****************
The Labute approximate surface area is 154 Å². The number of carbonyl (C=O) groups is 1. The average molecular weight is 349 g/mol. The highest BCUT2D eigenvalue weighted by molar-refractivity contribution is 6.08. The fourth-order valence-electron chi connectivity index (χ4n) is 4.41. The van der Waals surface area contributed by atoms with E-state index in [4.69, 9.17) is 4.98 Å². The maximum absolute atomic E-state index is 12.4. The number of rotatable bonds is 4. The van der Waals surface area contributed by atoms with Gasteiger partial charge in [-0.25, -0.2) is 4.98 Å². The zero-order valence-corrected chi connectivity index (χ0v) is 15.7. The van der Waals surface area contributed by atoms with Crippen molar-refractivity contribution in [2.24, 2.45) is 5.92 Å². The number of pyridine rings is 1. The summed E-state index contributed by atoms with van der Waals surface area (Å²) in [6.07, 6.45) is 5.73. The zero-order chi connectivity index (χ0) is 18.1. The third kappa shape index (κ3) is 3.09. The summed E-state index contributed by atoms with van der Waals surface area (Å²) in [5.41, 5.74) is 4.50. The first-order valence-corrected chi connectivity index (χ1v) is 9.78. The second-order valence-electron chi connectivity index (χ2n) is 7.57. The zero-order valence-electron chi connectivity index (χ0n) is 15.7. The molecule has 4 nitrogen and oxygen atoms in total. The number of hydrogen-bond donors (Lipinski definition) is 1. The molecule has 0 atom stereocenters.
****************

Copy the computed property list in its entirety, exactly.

The Labute approximate surface area is 154 Å². The number of carbonyl (C=O) groups is 1. The average molecular weight is 349 g/mol. The highest BCUT2D eigenvalue weighted by molar-refractivity contribution is 6.08. The fourth-order valence-electron chi connectivity index (χ4n) is 4.41. The van der Waals surface area contributed by atoms with E-state index in [4.69, 9.17) is 4.98 Å². The maximum absolute atomic E-state index is 12.4. The number of rotatable bonds is 4. The van der Waals surface area contributed by atoms with Gasteiger partial charge in [-0.25, -0.2) is 4.98 Å². The zero-order valence-corrected chi connectivity index (χ0v) is 15.7. The van der Waals surface area contributed by atoms with Crippen molar-refractivity contribution in [2.24, 2.45) is 5.92 Å². The number of pyridine rings is 1. The summed E-state index contributed by atoms with van der Waals surface area (Å²) in [6.07, 6.45) is 5.73. The zero-order chi connectivity index (χ0) is 18.1. The third kappa shape index (κ3) is 3.09. The summed E-state index contributed by atoms with van der Waals surface area (Å²) in [5.41, 5.74) is 4.50. The first-order valence-corrected chi connectivity index (χ1v) is 9.78. The second-order valence-electron chi connectivity index (χ2n) is 7.57. The zero-order valence-electron chi connectivity index (χ0n) is 15.7. The molecule has 4 nitrogen and oxygen atoms in total. The number of hydrogen-bond donors (Lipinski definition) is 1. The molecule has 0 atom stereocenters.